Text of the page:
Coronavirus: Shopping centre owner Intu warns it will default on debts as retailers stop paying rent during lockdown

Coronavirus: Shopping centre owner Intu warns it will default on debts as retailers stop paying rent during lockdown


Shopping centre owner Intu has warned it will soon start defaulting on its multibillion-pound debts as retailers stop paying rent during the coronavirus pandemic.

One of the UK’s largest retail landlords, which operates sites including Manchester’s Trafford Centre and Lakeside in Essex, called on banks to stop taking repayments on its lending until December 2021.

In the latest sign of the strain that lockdown measures are placing on Britain’s retail sector, which employs some 3 million people, Intu said rent payments from its tenants fell sharply in March.

Some retailers have simply chosen not to pay as they are closed and are making no revenue and others have collapsed into administration and permanently shut stores.

However, some have been accused of using the pandemic as an excuse to cut their bills. Intu said earlier this month that it had received just 40 per cent of rent due for the first quarter of 2020, and promised to get tough with the “large, well-capitalised” brands that had failed to pay up.

While lockdown measures are beginning to ease, the rate at which consumers will return to high streets and shopping centres remains uncertain. Intu’s sites remain closed apart from essential retailers such as supermarkets.

The company was already under pressure before the pandemic as it struggled under £4.6bn of debt and was forced to sell off properties to help bolster its finances.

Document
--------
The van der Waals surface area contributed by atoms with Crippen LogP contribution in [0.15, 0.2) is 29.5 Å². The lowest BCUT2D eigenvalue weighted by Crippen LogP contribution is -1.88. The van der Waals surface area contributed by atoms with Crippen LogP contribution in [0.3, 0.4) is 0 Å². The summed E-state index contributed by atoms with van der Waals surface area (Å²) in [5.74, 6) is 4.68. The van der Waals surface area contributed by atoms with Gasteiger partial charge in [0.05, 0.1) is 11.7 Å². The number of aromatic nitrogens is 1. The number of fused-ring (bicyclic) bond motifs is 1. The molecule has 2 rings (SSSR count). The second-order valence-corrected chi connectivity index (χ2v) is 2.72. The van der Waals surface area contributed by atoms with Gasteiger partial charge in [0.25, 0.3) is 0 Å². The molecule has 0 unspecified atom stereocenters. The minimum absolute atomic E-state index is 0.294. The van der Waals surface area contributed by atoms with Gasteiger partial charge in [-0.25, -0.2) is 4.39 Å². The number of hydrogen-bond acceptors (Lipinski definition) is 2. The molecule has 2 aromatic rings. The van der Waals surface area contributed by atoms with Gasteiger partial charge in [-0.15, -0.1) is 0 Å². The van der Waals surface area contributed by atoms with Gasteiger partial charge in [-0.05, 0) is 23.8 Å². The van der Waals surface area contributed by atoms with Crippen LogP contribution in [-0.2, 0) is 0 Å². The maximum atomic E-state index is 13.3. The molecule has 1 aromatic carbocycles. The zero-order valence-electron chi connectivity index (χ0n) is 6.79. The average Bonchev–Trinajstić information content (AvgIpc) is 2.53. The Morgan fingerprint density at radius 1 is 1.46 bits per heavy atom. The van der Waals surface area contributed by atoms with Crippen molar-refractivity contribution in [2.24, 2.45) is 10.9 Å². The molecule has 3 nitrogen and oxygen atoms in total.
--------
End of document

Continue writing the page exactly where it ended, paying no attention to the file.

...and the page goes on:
Intu warned on Monday that it expected to breach the covenants on some of those loans and needed further help from its banks to stay afloat.

Earlier this month, Intu secured debt waivers until 26 June but said it expected to breach loan agreements by this deadline because of declining rental incomes.

Intu wants to agree standstill arrangements with creditors which would allow it to halt repayments of its debt until no later than December 2021, it said.

“There can of course be no certainty as to whether any standstill can be achieved with all or some of the group’s creditors, or as to the terms,” the firm said.

It had planned to raise between £1bn and £1.5bn from investors in March to shore up its balance sheet, but talks broke down.

The company has seen its market valuation fall from a peak of almost £13bn in 2006 to just £60m on Monday as it has struggled to adapt to a rise in online shopping which has hurt many of its tenants.

Intu is one of a number of shopping centre owners, including Hammerson and British Land, who have been hurt by the coronavirus crisis.


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